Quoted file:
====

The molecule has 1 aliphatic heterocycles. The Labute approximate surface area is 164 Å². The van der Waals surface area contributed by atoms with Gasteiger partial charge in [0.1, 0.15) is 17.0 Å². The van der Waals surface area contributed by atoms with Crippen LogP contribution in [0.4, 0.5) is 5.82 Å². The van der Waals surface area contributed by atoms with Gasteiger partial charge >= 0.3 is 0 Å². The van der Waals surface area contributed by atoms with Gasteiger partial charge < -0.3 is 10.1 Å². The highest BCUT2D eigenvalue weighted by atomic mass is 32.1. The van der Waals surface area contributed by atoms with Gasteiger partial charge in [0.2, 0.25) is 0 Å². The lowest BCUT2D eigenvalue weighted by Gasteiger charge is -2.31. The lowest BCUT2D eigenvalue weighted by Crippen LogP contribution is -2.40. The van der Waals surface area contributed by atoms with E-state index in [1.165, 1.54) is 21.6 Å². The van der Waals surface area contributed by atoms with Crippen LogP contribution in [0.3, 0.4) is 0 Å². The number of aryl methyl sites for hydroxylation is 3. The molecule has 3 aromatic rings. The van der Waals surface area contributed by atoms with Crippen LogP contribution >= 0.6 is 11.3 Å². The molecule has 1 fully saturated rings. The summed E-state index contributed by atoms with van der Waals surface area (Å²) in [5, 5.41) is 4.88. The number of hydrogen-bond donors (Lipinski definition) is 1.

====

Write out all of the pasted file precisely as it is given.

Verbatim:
The molecule has 1 aliphatic heterocycles. The Labute approximate surface area is 164 Å². The van der Waals surface area contributed by atoms with Gasteiger partial charge in [0.1, 0.15) is 17.0 Å². The van der Waals surface area contributed by atoms with Crippen LogP contribution in [0.4, 0.5) is 5.82 Å². The van der Waals surface area contributed by atoms with Gasteiger partial charge >= 0.3 is 0 Å². The van der Waals surface area contributed by atoms with Gasteiger partial charge < -0.3 is 10.1 Å². The highest BCUT2D eigenvalue weighted by atomic mass is 32.1. The van der Waals surface area contributed by atoms with Gasteiger partial charge in [0.2, 0.25) is 0 Å². The lowest BCUT2D eigenvalue weighted by Gasteiger charge is -2.31. The lowest BCUT2D eigenvalue weighted by Crippen LogP contribution is -2.40. The van der Waals surface area contributed by atoms with E-state index in [1.165, 1.54) is 21.6 Å². The van der Waals surface area contributed by atoms with Crippen LogP contribution in [0.3, 0.4) is 0 Å². The number of aryl methyl sites for hydroxylation is 3. The molecule has 3 aromatic rings. The van der Waals surface area contributed by atoms with Crippen LogP contribution >= 0.6 is 11.3 Å². The molecule has 1 fully saturated rings. The summed E-state index contributed by atoms with van der Waals surface area (Å²) in [5, 5.41) is 4.88. The number of hydrogen-bond donors (Lipinski definition) is 1.